Two words. One man. Immediately it is impossible not to think of Don Cherry hearing this quartet. OK there is the cornet. But there is also the atmosphere. It is so rare now to hear music of this fine transparency and that brave daring so gently expressed that points you Cherrywards, back to the birth of free jazz even though by no means is this a tribute band, and more importantly forward to unnavigated jazz futures that Cherry ever the pioneer was always about.

Drummer Jeff Williams plays more openly somehow than he usually does and I suppose it is the free form side of Paul Motian that I am making a stab at looking for his point of departure. The way Alex Bonney and James Allsopp play in all their hastily convened section tumble of togetherness, more the pair splashing paint for rough apron texture than preferring an intricate embroidery of lapel and cloth, Allsopp factoring in a squeezy tube of Eric Dolphy somehow. The musical canvas in terms of people as sounds that may be. As for sounds as emotions: I’d go for the free-jazz blues via plangent tonalities achieved via an exploration of loose collective interplay and undoctrinaire improvisation releasing a corkscrew peel of bits of notes where the drums do not just fall back on a settled beat or rhythmic routine to catch them all.

The horn players find ways of shaping the skewed clashing harmonies and tart clusters that make this music more salt than sweet and certainly not at all sentimental although there is a tenderness to Bonney’s writing process. Olie Brice on double bass plays quite conventionally at least compared to some of his other recent records and provides much mobility when Williams swings say on ‘Pangolin Husbandry’ at the beginning.

Recorded live in Huddersfield just under two years ago and released only this week, Bonney is fast becoming one of the more involving avant trumpeters of his generation and has come in from the edge just far enough now to be properly appreciated especially as this is music where the electronic wrapping does not distract as much as it has done on some of his other projects.

‘Tri-X Dreams’ has a few Stanko-like flourishes and it is encouraging to hear the more swaggering side of Bonney as he is not by nature an extrovert. ‘New Horizons’ has a buzzy flaring insistency to it, the stark atmosphere of the tune eased into beautifully by Allsopp. That last tune oddly makes a sudden switch away from the melancholy drummed up by Williams and he may well be the all empowering amulet that makes the album succeed as well as it does. But now is the time for Bonney, clearly if we could all rouse from our philistine slumbers enough to credit what he has been up to for oh ages we would easily see. SG.
Hear Bonney also on Humans latest. Halda Ema is streaming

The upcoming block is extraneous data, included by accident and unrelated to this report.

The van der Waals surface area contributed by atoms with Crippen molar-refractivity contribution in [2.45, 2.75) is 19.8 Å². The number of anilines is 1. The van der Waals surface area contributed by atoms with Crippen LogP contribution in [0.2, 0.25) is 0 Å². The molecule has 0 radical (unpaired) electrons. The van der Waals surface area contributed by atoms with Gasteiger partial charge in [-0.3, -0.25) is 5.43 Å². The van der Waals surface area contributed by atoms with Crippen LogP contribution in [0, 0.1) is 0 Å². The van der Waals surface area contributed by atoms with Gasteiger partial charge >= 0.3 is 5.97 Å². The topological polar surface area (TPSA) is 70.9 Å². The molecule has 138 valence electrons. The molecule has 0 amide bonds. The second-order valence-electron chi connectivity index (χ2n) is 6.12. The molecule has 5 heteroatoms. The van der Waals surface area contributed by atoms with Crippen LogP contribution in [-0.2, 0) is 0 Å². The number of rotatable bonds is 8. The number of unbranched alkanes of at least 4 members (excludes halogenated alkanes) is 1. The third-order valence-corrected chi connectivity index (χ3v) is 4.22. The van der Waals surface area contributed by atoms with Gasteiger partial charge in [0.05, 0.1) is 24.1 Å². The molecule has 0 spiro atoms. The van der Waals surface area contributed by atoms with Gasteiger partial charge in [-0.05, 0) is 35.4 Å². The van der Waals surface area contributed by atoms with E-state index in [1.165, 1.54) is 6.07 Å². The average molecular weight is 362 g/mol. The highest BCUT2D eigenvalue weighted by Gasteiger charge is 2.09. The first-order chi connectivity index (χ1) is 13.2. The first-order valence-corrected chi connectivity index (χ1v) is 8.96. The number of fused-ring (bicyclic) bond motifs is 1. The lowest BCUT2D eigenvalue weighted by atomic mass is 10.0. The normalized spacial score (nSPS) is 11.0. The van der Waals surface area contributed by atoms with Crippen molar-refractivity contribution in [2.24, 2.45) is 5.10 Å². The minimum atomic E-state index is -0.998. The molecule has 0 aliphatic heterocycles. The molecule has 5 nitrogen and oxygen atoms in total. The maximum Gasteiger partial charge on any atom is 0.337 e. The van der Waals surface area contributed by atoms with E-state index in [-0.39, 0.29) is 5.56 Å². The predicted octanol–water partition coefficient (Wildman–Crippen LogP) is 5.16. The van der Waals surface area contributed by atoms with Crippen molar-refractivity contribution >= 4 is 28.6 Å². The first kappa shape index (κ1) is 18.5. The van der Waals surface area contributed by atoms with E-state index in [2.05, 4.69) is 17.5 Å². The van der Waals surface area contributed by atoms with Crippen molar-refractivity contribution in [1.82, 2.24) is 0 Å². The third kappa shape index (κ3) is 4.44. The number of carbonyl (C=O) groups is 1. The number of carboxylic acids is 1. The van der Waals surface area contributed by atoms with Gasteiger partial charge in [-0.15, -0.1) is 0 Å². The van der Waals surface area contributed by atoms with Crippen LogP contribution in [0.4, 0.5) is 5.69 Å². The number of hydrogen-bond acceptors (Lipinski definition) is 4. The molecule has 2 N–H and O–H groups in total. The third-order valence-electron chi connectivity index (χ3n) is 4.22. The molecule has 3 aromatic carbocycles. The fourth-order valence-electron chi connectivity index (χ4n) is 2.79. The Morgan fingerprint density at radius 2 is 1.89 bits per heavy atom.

Bassist in the Pat Metheny Quartet alongside the guitar great, pianist Gwilym Simcock and Birdman drummer composer Antonio Sánchez, Linda (May Han) Oh’s latest studio album is to be released in mid-April on Biophilia Records. Oh, as the Malaysian-born Australian was known when she burst on the scene, now also including her birth name in her full nomenclature, initially championed by Dave Douglas is I suppose alongside Esperanza Spalding, among the most high profile female jazz bassists probably anywhere on the international club and festival jazz scene. But her style and artistic persona is of course different. Spalding, certainly in a funk rockier space at the moment and moving more electric while Oh prefers acoustic primarily. Both players certainly came out of modern mainstream straightahead jazz situations, in Spalding’s case with Joe Lovano who of course Douglas has worked with a lot. And Oh has played with both the trumpeter and Blue Note label veteran tenorist in their popular Soundprints outfit who put out for instance a high profile Live at Monterey record not so very long ago and regularly tour to the UK. Walk Against Wind features the core quartet of Kneebody saxophonist Ben Wendel, guitarist Matthew Stevens, who was coincidentally with Spalding on Emily’s D+Evolution, and the highly effective drummer Justin Brown last heard by marlbank on brilliant form performing with Ambrose Akinmusire and who reminds me of the power and glory of Dennis Chambers or Billy Cobham. The net result of the Oh concept on these tracks is some remarkably gutsy highly propulsive pulse-heavy yet airy very rhythmic freed up post-bop which is full of engrossing melodic twists and turns and where intersecting rhythms and different points of entry create driving patterns and somehow rational resolutions. Listen to excerpts, above


BACK IN 2013 Quercus, the folk-jazz trio of singer June Tabor, above, saxophonist Iain Ballamy, and pianist Huw Warren made quite a splash internationally by winning the Preis der Deutschen Schallplattenkritik, the German Record Critics’ album of the year prize, a rare accolade indeed for an album that just happened to have been recorded in a Basingstoke concert hall. That beautifully weighted self titled record drew on sources that included Robert Burns, A. E. Housman and Shakespeare and spawned much touring by the trio. Returning to record stores in late-April with the release of Nightfall, again to be issued on ECM Records, there is a Robert Burns connection bubbling up fleetingly as an enduring motif, this time ‘Auld Lang Syne’ acting as highly unusual opener. Bob Dylan classic ‘Don’t Think Twice It’s Alright‘ covered in recent years by Brad Mehldau and Chris Thile is also among the highly eclectic selection shaped by this largely acoustic, atmospheric trio who create such a unique sound all of their own. Concerts coming up include Southampton (8 April: Turner Sims); Oxford (10 May: St John the Evangelist church); and London (11 May: Kings Place).